- Lemon Curd Sugar Cookie Sandwiches << for some reason this recipe never took off and I don’t know why, because what could be better than lemon curd + sugar cookies??
- Peppermint Crunch Sugar Cookies << At Christmas… or any time!
- Shortbread Cookies from Fifteen Spatulas
- Old Fashioned Crispy Tea Cake Cookies from Southern Plate
- Crispy Snickerdoodle Cookies from Cupcakes and Kale Chips
Easy Sugar Cookie Recipe (Grandma Prudy's Thin and Crispy Cookies)about 60 small cookies adjust servings
This is Grandma Prudy's easy sugar cookie recipe for THIN and CRISPY cookies, not to be confused with the kind that you put frosting on. These ones are light, snappy, and shatter in your mouth when you take a bite. The flavor is exquisitely buttery. They are irresistible and I may or may not have eaten about 5,000. Dip them in milk! Die happy!
- 1 cup (2 sticks) butter, softened (I liked salted, unsalted is fine too)
- 1 cup granulated sugar
- 1 cup powdered sugar
- 1 cup vegetable oil
- 1 tablespoon vanilla extract
- 2 large eggs
- 4 and 1/2 cups all purpose flour, spooned and leveled
- 1 teaspoon baking soda
- 1 teaspoon cream of tartar
- 1 teaspoon kosher salt
- 1/4 cup granulated sugar, for smashing cookies
- red hots, optional
- In a large bowl or stand mixer, beat 1 cup butter for about 2 minutes, scraping the bottom and sides of the bowl. Make sure it is nice and smooth, light and fluffy.
- Add 1 cup granulated sugar, 1 cup powdered sugar, and 1 cup vegetable oil (I like to use light olive oil).
- Beat until well combined, scraping sides to make sure the butter and sugar gets incorporated.
- Add 1 tablespoon vanilla, and 2 large eggs. Beat well until smooth.
- Add 4 and 1/2 cups flour, making sure you measure it correctly (spoon it into the measuring cup.) Don't stir yet.
- Use a small spoon to stir 1 teaspoon baking soda, 1 teaspoon cream of tartar, and 1 teaspoon kosher salt into the flour. Break up any chunks of soda or tartar.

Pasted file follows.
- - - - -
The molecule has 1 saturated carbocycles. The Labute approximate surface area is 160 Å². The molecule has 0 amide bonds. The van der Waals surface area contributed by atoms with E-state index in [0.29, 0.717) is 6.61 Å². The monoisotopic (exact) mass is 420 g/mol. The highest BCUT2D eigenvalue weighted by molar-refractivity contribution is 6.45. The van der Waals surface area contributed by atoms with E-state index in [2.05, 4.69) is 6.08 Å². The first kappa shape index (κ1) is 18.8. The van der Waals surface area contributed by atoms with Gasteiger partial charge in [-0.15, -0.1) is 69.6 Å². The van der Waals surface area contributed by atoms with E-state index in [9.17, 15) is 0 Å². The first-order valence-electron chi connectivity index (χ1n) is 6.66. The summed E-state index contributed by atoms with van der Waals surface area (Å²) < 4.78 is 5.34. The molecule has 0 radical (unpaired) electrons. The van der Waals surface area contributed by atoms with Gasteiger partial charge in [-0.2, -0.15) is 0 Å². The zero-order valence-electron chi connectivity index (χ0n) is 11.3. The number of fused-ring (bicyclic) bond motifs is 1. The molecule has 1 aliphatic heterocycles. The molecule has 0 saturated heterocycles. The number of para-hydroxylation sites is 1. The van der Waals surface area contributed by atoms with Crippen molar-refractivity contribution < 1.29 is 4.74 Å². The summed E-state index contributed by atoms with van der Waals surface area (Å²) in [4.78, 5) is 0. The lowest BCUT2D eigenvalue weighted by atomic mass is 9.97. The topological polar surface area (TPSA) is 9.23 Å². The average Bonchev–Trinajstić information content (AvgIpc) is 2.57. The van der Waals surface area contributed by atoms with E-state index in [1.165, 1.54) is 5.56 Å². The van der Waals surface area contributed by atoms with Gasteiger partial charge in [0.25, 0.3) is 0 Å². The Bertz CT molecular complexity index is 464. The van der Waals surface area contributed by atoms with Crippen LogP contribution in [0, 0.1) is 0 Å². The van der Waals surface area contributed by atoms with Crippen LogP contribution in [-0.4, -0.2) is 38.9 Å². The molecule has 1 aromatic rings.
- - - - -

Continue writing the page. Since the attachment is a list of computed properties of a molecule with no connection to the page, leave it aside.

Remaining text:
- Beat the dry ingredients into the dough until just barely combined. Scrape the sides and bottom of the bowl. Make sure all the flour is incorporated, but don't over mix (or you will get a tough cookie. Who wants that??)
- Preheat your oven to 350 degrees F. Prepare a few baking sheets with parchment paper or silicone baking mats.
- Use a 1 inch cookie scoop to shape the cookie dough. A 1 inch ball of dough will yield about a 2 and 1/2 inch wide sugar cookie. You don't want them bigger than that. (Trust me. I'm usually the one using 1/4 cup of dough for my cookies. But not these ones. Tiny is better.)
- Place the cookie dough balls on the prepared baking sheets with about 2 inches in between each cookie. The dough is pretty soft because of the oil, but fear not, they bake up just fine.
- Add 1/4 cup of granulated sugar to a plate. Lightly wet the bottom of a drinking glass that has a flat bottom. Dip the glass in the sugar and use it to smash one cookie dough ball. Dip in sugar again and repeat with the remaining dough. You want to smash the cookies so they are about 1/4 inch thick.
- Press one red hot in the middle of each cookie, if you want.
- Bake at 350 for about 10-12 minutes. You want the edges of the cookie to be light brown, and there should be no shine in the center of the cookie. The bake time also depends on how much you smashed them.
- Remove from the oven and let cool for 5 minutes on the pan, then remove to a cooling rack to cool completely.
- Eat 500 a day until they are gone. These are really good dipped in milk. Crispy crunchy heaven!
by The Food Charlatan